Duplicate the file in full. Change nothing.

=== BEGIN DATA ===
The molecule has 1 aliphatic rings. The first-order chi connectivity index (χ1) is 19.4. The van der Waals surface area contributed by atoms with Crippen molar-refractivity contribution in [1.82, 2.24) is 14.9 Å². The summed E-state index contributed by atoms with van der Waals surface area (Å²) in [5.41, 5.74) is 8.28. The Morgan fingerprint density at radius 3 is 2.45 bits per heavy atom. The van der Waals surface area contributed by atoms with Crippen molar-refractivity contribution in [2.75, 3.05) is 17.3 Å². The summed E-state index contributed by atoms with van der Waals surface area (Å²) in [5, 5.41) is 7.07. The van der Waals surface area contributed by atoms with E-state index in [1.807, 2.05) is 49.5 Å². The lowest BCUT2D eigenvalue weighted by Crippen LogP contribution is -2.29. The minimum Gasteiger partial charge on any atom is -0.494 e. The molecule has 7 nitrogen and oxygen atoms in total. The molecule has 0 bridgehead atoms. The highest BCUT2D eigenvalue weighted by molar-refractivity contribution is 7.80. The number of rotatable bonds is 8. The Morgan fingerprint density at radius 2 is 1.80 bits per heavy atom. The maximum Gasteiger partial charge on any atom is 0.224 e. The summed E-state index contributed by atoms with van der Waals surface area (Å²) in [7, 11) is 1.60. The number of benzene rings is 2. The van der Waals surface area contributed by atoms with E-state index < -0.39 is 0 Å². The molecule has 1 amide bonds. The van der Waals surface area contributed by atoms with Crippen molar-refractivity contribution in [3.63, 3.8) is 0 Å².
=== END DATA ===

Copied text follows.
The molecule has 1 aliphatic rings. The first-order chi connectivity index (χ1) is 19.4. The van der Waals surface area contributed by atoms with Crippen molar-refractivity contribution in [1.82, 2.24) is 14.9 Å². The summed E-state index contributed by atoms with van der Waals surface area (Å²) in [5.41, 5.74) is 8.28. The Morgan fingerprint density at radius 3 is 2.45 bits per heavy atom. The van der Waals surface area contributed by atoms with Crippen molar-refractivity contribution in [2.75, 3.05) is 17.3 Å². The summed E-state index contributed by atoms with van der Waals surface area (Å²) in [5, 5.41) is 7.07. The van der Waals surface area contributed by atoms with E-state index in [1.807, 2.05) is 49.5 Å². The lowest BCUT2D eigenvalue weighted by Crippen LogP contribution is -2.29. The minimum Gasteiger partial charge on any atom is -0.494 e. The molecule has 7 nitrogen and oxygen atoms in total. The molecule has 0 bridgehead atoms. The highest BCUT2D eigenvalue weighted by molar-refractivity contribution is 7.80. The number of rotatable bonds is 8. The Morgan fingerprint density at radius 2 is 1.80 bits per heavy atom. The maximum Gasteiger partial charge on any atom is 0.224 e. The summed E-state index contributed by atoms with van der Waals surface area (Å²) in [7, 11) is 1.60. The number of benzene rings is 2. The van der Waals surface area contributed by atoms with E-state index < -0.39 is 0 Å². The molecule has 1 amide bonds. The van der Waals surface area contributed by atoms with Crippen molar-refractivity contribution in [3.63, 3.8) is 0 Å².